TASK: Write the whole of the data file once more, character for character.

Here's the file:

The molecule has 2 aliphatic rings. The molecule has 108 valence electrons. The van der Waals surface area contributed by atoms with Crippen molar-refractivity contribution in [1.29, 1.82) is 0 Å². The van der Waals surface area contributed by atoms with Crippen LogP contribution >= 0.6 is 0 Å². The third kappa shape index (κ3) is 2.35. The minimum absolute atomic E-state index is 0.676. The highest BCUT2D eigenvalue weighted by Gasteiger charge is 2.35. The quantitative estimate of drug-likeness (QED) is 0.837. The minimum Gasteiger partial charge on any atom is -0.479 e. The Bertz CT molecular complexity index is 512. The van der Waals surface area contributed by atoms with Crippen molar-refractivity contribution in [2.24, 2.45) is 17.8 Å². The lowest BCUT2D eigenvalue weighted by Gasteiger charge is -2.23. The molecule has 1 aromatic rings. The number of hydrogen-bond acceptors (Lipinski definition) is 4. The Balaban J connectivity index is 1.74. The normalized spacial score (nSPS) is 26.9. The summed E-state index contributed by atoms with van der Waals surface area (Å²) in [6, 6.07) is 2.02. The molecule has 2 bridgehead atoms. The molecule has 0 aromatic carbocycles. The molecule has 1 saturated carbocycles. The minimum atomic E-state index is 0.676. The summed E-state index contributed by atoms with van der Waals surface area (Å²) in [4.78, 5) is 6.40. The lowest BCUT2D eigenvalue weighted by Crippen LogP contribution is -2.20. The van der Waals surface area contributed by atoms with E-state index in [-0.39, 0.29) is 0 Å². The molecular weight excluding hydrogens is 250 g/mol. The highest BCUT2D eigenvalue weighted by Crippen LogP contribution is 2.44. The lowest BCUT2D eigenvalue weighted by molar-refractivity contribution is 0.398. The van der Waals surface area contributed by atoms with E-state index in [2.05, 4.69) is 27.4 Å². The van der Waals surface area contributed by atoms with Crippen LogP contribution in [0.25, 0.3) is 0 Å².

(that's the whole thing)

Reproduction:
The molecule has 2 aliphatic rings. The molecule has 108 valence electrons. The van der Waals surface area contributed by atoms with Crippen molar-refractivity contribution in [1.29, 1.82) is 0 Å². The van der Waals surface area contributed by atoms with Crippen LogP contribution >= 0.6 is 0 Å². The third kappa shape index (κ3) is 2.35. The minimum absolute atomic E-state index is 0.676. The highest BCUT2D eigenvalue weighted by Gasteiger charge is 2.35. The quantitative estimate of drug-likeness (QED) is 0.837. The minimum Gasteiger partial charge on any atom is -0.479 e. The Bertz CT molecular complexity index is 512. The van der Waals surface area contributed by atoms with Crippen molar-refractivity contribution in [2.24, 2.45) is 17.8 Å². The lowest BCUT2D eigenvalue weighted by Gasteiger charge is -2.23. The molecule has 1 aromatic rings. The number of hydrogen-bond acceptors (Lipinski definition) is 4. The Balaban J connectivity index is 1.74. The normalized spacial score (nSPS) is 26.9. The summed E-state index contributed by atoms with van der Waals surface area (Å²) in [6, 6.07) is 2.02. The molecule has 2 bridgehead atoms. The molecule has 0 aromatic carbocycles. The molecule has 1 saturated carbocycles. The minimum atomic E-state index is 0.676. The summed E-state index contributed by atoms with van der Waals surface area (Å²) in [4.78, 5) is 6.40. The lowest BCUT2D eigenvalue weighted by Crippen LogP contribution is -2.20. The van der Waals surface area contributed by atoms with E-state index in [-0.39, 0.29) is 0 Å². The molecular weight excluding hydrogens is 250 g/mol. The highest BCUT2D eigenvalue weighted by Crippen LogP contribution is 2.44. The lowest BCUT2D eigenvalue weighted by molar-refractivity contribution is 0.398. The van der Waals surface area contributed by atoms with E-state index in [2.05, 4.69) is 27.4 Å². The van der Waals surface area contributed by atoms with Crippen LogP contribution in [0.25, 0.3) is 0 Å².